A lot of elements are at stake in this crucial diplomatic visit, and it wasn’t smooth sailing before PM Benjamin Netanyahu set off to Budapest.
By Herb Keinon, JPOST
Prime Minister Benjamin Netanyahu landed in Budapest on Monday, marking the first time a sitting Israeli prime minister has visited Hungary since the country emerged from Communist rule in 1989.
However, the run-up to the visit — Netanyahu will meet with Hungary’s Prime Minister Viktor Orban, as well as take part in a summit of the four-country Visegrad group made up of Hungary, Poland, the Czech Republic and Slovakia — has been anything but smooth.
First, there is the fact that Jobbik, a far-right party with a history of antisemitism, is the third-largest party in the country.
Second is the government’s anti-immigrant billboard campaign, which has antisemitic overtones because it is using the image of George Soros, the Hungarian-born Jewish financier who is a harsh critic of Orban’s government.
Soros is also a strident critic of Israel who supports a number of NGOs with radical left-wing agendas, such as Breaking the Silence, B’Tselem, Yesh Din and al-Haq.
And third are Orban’s comments from a few weeks ago in which he praised Miklos Horthy, the Hungarian leader during World War II when 600,000 of the country’s 800,000 Jews were murdered in the Holocaust.
Those three factors have led to criticism of Netanyahu in recent days from some circles accusing him of playing footsie with a leader many feel has authoritarian leanings and who — in the run-up to elections next spring in which Jobbik is his main rival — is trying to burnish his right-wing credentials by rewriting history and praising people such as Horthy.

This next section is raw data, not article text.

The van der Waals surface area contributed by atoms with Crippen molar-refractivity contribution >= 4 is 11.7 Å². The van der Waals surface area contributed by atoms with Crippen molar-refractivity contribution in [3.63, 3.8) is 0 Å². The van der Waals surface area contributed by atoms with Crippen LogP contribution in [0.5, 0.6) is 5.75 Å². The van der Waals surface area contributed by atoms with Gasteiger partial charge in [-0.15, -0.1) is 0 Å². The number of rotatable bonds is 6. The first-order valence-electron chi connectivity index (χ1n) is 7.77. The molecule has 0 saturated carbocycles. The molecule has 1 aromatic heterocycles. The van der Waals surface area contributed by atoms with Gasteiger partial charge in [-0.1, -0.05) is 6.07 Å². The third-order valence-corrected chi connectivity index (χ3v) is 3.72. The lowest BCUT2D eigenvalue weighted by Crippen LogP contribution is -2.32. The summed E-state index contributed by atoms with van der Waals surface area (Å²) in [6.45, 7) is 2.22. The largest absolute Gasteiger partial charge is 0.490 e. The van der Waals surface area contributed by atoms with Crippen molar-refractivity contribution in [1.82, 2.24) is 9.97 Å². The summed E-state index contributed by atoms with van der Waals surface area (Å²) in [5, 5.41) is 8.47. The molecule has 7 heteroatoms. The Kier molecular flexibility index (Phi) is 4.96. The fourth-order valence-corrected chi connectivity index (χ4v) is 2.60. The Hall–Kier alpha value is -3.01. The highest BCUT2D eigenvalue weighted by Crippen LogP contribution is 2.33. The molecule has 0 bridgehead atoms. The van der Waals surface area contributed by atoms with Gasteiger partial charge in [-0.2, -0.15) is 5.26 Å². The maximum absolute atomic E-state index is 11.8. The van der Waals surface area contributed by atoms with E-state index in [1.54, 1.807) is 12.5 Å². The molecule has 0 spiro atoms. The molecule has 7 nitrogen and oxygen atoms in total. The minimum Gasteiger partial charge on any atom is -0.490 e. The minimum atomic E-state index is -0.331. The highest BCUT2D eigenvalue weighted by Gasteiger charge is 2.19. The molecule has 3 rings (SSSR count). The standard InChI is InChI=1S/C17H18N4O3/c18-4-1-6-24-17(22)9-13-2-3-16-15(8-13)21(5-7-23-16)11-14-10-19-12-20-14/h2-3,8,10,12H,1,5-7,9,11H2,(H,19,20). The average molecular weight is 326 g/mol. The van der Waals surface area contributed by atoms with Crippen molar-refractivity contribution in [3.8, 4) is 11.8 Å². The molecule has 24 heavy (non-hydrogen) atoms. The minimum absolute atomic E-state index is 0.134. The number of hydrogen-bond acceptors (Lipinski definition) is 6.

All this raises two questions. If Orban is indeed playing to latent (and often not so latent) strains of Hungarian antisemitism — antisemitism of the classical the-Jews-killed- Jesus-and-run-the-world variety — why did he invite Netanyahu? And the other question is why would Netanyahu want to go? Regarding Orban’s invitation, it is worth noting that when he visited Israel in the mid-2000s as head of the opposition, Netanyahu was one of the few politicians who paid attention to him, and the two struck up a good relationship.
When Orban then became prime minister in 2010, he began pushing for Netanyahu to visit.
One reason he wanted the visit was the election put him at odds with the European Union, which was concerned about what it saw as his authoritarian and illiberal leanings, and a visit by Netanyahu would give him a degree of legitimacy and respect. The visit never materialized.
Fast-forward to 2017, and two new elements have emerged making such a visit — from Orban’s perspective — even potentially more beneficial now.
The first is that the country is going to elections in 2018, and still remains relatively isolated in the EU. World leaders are not exactly beating a path to Orban’s door, so photo opportunities of a visit by Netanyahu — a recognized world figure in much of the world — can help Orban domestically by showing that …read more